Recruitment Drive Fill North Yorkshire Care Sector Jobs

North Yorkshire County Council has unveiled a recruitment drive for social care staff after experiencing a dramatic fall in the number of people applying for roles in the sector.

The local authority said there has 70 per cent drop in applications for jobs in social care across the 500 providers in the county since July.

The county’s social care leaders have sent out an appeal for people to join the sector, saying “never has the need for people to work in care been so great”.

“We are undertaking more locally the biggest ever recruitment campaign to attract people into a rewarding and progressive career,” said North Yorkshire County Council leader Cllr. Carl Les.

“There has never been a more urgent need for people to consider a career in care than now and never a more opportune time to come into it,” added Richard Webb, North Yorkshire County Council’s corporate director for health and adult services.

Councillor Michael Harrison, executive member for adult services, said: “We have people who have joined us from all different types of experiences, some from the entertainment sector; actors, drummers, from the travel sectors; pilots, cabin crew, and everything in-between.

“There is a great career to be had in care and great stability and we support people who join us with career development.

“From the word go you can make a big difference to somebody’s life in this job; the work that you do really counts towards improving lives and no two days are the same.”

North Yorkshire county has 20,000 people working in the care sector, from the 13,000 care and support workers in 500 organisations providing services in residential care and people’s homes through to social workers, project managers and administrators.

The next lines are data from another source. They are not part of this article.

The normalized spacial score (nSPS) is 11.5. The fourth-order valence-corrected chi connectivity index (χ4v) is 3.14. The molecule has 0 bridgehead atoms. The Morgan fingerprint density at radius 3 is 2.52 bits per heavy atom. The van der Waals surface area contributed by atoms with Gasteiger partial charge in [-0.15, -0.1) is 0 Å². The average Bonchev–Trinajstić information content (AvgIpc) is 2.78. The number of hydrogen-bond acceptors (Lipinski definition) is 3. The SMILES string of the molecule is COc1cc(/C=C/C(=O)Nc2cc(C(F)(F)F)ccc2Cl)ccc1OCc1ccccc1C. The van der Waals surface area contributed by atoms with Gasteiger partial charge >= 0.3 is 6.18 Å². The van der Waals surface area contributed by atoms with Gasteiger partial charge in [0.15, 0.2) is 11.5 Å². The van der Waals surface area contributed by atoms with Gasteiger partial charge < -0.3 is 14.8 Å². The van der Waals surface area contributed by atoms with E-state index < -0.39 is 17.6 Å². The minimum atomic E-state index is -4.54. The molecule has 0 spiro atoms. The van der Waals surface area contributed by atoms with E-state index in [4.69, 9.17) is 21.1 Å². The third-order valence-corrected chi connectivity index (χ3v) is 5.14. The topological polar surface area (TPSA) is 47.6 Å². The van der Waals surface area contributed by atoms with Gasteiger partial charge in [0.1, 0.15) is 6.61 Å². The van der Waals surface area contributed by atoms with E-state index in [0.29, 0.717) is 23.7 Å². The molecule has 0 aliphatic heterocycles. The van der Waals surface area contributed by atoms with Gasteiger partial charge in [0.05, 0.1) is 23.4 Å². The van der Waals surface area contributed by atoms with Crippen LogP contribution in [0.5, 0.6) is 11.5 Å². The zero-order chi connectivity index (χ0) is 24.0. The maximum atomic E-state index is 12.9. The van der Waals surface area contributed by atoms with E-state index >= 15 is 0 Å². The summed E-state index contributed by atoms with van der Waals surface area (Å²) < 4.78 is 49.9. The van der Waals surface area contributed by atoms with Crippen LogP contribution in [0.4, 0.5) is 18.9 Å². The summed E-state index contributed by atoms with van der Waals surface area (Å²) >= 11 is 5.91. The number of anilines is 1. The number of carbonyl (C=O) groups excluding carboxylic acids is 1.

In a statement to the meeting, the authority’s leader, Councillor Carl Les, said: “I am pleased that as the government launches a nationwide initiative we are undertaking more locally the biggest ever recruitment campaign to attract people into a rewarding and progressive career.”

The council has recently warned the situation would only exacerbate with an estimated 200 fewer care workers in the county due to mandatory vaccination rules.

Care workers have also cited lack of pay progression, with staff with more than five years’ experience being paid just 6p more an hour than those with less than a year in the role in 2020-21, is a cause of recruitment difficulties.

In a statement to the meeting, Cllr Harrison said the county’s situation reflects fierce competition within the labour market alongside hospitality, retail, heavy goods transport and construction.

He said: “Pressures are building within nursing, residential home and domiciliary care capacity as a result of workforce pressures within the external market, and we continue to see provider failures in the system.

“Packages of care are being handed back to the council to either re-source or find alternative solutions to keep people safe.

“This is putting significant pressure on and impacting our in-house provision as we try to find solutions for people or fill the gaps using staff from our services.

“This is impacting our ability to provide reablement and respite services. Complex care packages are being handed back at short notice alongside those requiring two carers or in more rural locations.

 

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